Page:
Prior research has concentrated on the effects of scaling and polishing on periodontal health13. Little research has been carried out into the attitudes of patients towards this treatment. This trial was designed to address this gap in the knowledge base by investigating, patients ‘attitude towards routine scaling and polishing, and by comparing the experience, again from patients' of using either manual or ultrasonic techniques.


A cross sectional study conducted from July 2019 to December 2019 involving 40 adult volunteers attending Out Patient Department (OPD) in dental block at Darul Sehet Hospital. A total of 50 patients with an age range of 20 to 50 years each answered a questionnaire. This questionnaire was created so that a meaningful statistical analysis could be completed. Each patient completed the questionnaire anonymously. A key consideration, when developing the protocol, was to limit disruption of the normal routine of the surgery as much as possible.

Participation: Each group was to recruit 25 patients. All adult patients who were dentate generally fit and well, attending for a routine check-up appointment, and who, in the dentist’s clinical opinion, required a simple scaling and polishing were eligible for inclusion in the study. The treatment was defined as: 'non-surgical treatment involving scaling, polishing, and simple periodontal treatment included oral hygiene instruction, requiring only one visit'. A patient's eligibility was determined only after examination by the dentist. No influence was made on the decision of the patient’s choice of treatment.

Inclusion Criteria:

o Male or Female in need of non –surgical treatment.

o History of previous scaling and polishing.

o Aged 20 – 50 years.

o Good general health.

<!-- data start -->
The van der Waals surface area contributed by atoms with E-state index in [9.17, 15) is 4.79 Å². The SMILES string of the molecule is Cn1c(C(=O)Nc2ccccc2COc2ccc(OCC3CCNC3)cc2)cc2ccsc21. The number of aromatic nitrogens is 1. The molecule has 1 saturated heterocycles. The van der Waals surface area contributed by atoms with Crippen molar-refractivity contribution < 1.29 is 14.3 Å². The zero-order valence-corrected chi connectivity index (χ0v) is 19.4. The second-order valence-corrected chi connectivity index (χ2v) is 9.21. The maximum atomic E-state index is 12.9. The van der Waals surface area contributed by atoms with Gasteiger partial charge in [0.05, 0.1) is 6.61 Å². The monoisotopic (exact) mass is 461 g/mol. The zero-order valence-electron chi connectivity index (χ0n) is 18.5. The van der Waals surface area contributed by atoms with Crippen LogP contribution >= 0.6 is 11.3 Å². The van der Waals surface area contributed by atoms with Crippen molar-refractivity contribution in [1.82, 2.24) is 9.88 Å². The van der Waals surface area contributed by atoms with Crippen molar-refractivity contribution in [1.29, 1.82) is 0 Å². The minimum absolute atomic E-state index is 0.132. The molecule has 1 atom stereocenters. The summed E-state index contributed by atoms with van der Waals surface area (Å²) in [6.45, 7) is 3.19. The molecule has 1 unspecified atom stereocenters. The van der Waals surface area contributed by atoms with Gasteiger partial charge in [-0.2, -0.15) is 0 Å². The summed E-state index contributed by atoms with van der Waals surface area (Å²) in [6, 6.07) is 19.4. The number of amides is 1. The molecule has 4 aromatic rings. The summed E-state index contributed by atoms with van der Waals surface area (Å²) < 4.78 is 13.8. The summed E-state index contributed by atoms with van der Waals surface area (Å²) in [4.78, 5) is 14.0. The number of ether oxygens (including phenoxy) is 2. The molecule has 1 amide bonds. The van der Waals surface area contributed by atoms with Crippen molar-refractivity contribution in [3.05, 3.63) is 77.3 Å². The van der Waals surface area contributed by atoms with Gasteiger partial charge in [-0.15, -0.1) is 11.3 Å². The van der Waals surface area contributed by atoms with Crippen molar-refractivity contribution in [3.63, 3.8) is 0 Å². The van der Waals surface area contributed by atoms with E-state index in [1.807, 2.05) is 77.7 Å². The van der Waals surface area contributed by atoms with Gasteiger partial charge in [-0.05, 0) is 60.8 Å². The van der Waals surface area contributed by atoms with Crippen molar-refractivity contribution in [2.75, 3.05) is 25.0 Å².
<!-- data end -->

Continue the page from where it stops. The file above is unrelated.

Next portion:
o 20+ permanent teeth (including crowned teeth).

o At least eight teeth must show probing pocket depths (PPD) of ≥5mm and bleeding on probing (BOP).

Exclusion Criteria:

o Requirement for prophylactic (prescaling) antibiotic cover

o Removable prosthesis or orthodontic appliance present

o Existing systemic condition which poses a risk factor for periodontal health e.g. diabetes mellitus

o Medication which is known to affect the appearance or health of the periodontal tissues

o Immunosuppressant state

o Pregnancy


Participants were healthy, with no systemic risk factors for periodontal disease 14 and no clinical evidence of significant periodontal disease. Individual patient trial questionnaires consisted chiefly of closed single or multiple response questions that were developed following a review of the literature. Questionnaires were self-administered and investigated reasons for carrying out the scaling and polishing and attitudes towards this treatment from the patient. Both groups filled out questionnaires once the treatment had been completed and then concealed them in opaque envelopes.

Statistical analysis: Fischer test was conducted to compare patient preference for ultrasonic scaling to patient preference for hand scaling. Overall, respondents found statistical significant result with p value- (p≤ 0.001) ultrasonic scaling, better in all respects compared to hand scaling.